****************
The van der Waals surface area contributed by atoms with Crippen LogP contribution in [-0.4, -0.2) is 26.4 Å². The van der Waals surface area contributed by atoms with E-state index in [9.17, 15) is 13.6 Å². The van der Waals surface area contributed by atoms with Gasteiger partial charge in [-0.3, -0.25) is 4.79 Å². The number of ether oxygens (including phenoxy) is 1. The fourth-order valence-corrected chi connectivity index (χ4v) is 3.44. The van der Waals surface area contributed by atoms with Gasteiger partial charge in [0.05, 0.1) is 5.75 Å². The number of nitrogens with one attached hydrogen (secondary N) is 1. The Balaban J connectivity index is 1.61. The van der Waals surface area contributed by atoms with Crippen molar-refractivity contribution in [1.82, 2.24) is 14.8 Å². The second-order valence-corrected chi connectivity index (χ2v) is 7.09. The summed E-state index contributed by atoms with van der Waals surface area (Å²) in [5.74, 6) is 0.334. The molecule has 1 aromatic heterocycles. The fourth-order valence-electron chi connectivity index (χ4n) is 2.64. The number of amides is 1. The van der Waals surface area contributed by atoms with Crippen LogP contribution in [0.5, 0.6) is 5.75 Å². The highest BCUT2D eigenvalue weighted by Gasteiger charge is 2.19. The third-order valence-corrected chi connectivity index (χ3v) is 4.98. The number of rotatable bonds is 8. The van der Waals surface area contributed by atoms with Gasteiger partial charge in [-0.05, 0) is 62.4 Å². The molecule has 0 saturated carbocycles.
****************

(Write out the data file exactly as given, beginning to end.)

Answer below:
The van der Waals surface area contributed by atoms with Crippen LogP contribution in [-0.4, -0.2) is 26.4 Å². The van der Waals surface area contributed by atoms with E-state index in [9.17, 15) is 13.6 Å². The van der Waals surface area contributed by atoms with Gasteiger partial charge in [-0.3, -0.25) is 4.79 Å². The number of ether oxygens (including phenoxy) is 1. The fourth-order valence-corrected chi connectivity index (χ4v) is 3.44. The van der Waals surface area contributed by atoms with Gasteiger partial charge in [0.05, 0.1) is 5.75 Å². The number of nitrogens with one attached hydrogen (secondary N) is 1. The Balaban J connectivity index is 1.61. The van der Waals surface area contributed by atoms with Crippen molar-refractivity contribution in [1.82, 2.24) is 14.8 Å². The second-order valence-corrected chi connectivity index (χ2v) is 7.09. The summed E-state index contributed by atoms with van der Waals surface area (Å²) in [5.74, 6) is 0.334. The molecule has 1 aromatic heterocycles. The fourth-order valence-electron chi connectivity index (χ4n) is 2.64. The number of amides is 1. The van der Waals surface area contributed by atoms with Crippen LogP contribution in [0.5, 0.6) is 5.75 Å². The highest BCUT2D eigenvalue weighted by Gasteiger charge is 2.19. The third-order valence-corrected chi connectivity index (χ3v) is 4.98. The number of rotatable bonds is 8. The van der Waals surface area contributed by atoms with Gasteiger partial charge in [-0.05, 0) is 62.4 Å². The molecule has 0 saturated carbocycles.